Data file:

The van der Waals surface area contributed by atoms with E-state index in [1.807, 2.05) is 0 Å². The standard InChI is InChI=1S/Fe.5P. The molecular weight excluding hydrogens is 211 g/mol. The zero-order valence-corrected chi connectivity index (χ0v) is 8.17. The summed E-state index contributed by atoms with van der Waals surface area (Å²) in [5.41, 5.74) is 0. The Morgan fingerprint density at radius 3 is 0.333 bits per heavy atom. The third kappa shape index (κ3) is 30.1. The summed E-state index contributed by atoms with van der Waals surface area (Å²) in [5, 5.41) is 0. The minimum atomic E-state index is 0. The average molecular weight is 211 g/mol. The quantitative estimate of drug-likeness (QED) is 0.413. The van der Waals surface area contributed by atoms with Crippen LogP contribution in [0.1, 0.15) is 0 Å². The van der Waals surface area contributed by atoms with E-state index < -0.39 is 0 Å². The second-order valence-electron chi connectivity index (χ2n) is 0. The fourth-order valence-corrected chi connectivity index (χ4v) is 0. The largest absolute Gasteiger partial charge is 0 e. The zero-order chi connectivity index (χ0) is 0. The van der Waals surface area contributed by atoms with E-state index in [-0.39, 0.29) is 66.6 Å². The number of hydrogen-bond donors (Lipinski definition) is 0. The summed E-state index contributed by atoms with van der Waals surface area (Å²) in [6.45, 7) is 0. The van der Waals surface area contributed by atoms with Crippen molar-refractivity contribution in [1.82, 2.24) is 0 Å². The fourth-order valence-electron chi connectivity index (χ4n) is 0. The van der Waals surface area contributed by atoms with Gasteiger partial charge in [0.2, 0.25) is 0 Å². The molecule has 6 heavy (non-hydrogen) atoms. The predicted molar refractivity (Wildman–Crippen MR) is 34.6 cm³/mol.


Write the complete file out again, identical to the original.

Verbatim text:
The van der Waals surface area contributed by atoms with E-state index in [1.807, 2.05) is 0 Å². The standard InChI is InChI=1S/Fe.5P. The molecular weight excluding hydrogens is 211 g/mol. The zero-order valence-corrected chi connectivity index (χ0v) is 8.17. The summed E-state index contributed by atoms with van der Waals surface area (Å²) in [5.41, 5.74) is 0. The Morgan fingerprint density at radius 3 is 0.333 bits per heavy atom. The third kappa shape index (κ3) is 30.1. The summed E-state index contributed by atoms with van der Waals surface area (Å²) in [5, 5.41) is 0. The minimum atomic E-state index is 0. The average molecular weight is 211 g/mol. The quantitative estimate of drug-likeness (QED) is 0.413. The van der Waals surface area contributed by atoms with Crippen LogP contribution in [0.1, 0.15) is 0 Å². The van der Waals surface area contributed by atoms with E-state index < -0.39 is 0 Å². The second-order valence-electron chi connectivity index (χ2n) is 0. The fourth-order valence-corrected chi connectivity index (χ4v) is 0. The largest absolute Gasteiger partial charge is 0 e. The zero-order chi connectivity index (χ0) is 0. The van der Waals surface area contributed by atoms with E-state index in [-0.39, 0.29) is 66.6 Å². The number of hydrogen-bond donors (Lipinski definition) is 0. The summed E-state index contributed by atoms with van der Waals surface area (Å²) in [6.45, 7) is 0. The van der Waals surface area contributed by atoms with Crippen molar-refractivity contribution in [1.82, 2.24) is 0 Å². The fourth-order valence-electron chi connectivity index (χ4n) is 0. The van der Waals surface area contributed by atoms with Gasteiger partial charge in [0.2, 0.25) is 0 Å². The molecule has 6 heavy (non-hydrogen) atoms. The predicted molar refractivity (Wildman–Crippen MR) is 34.6 cm³/mol.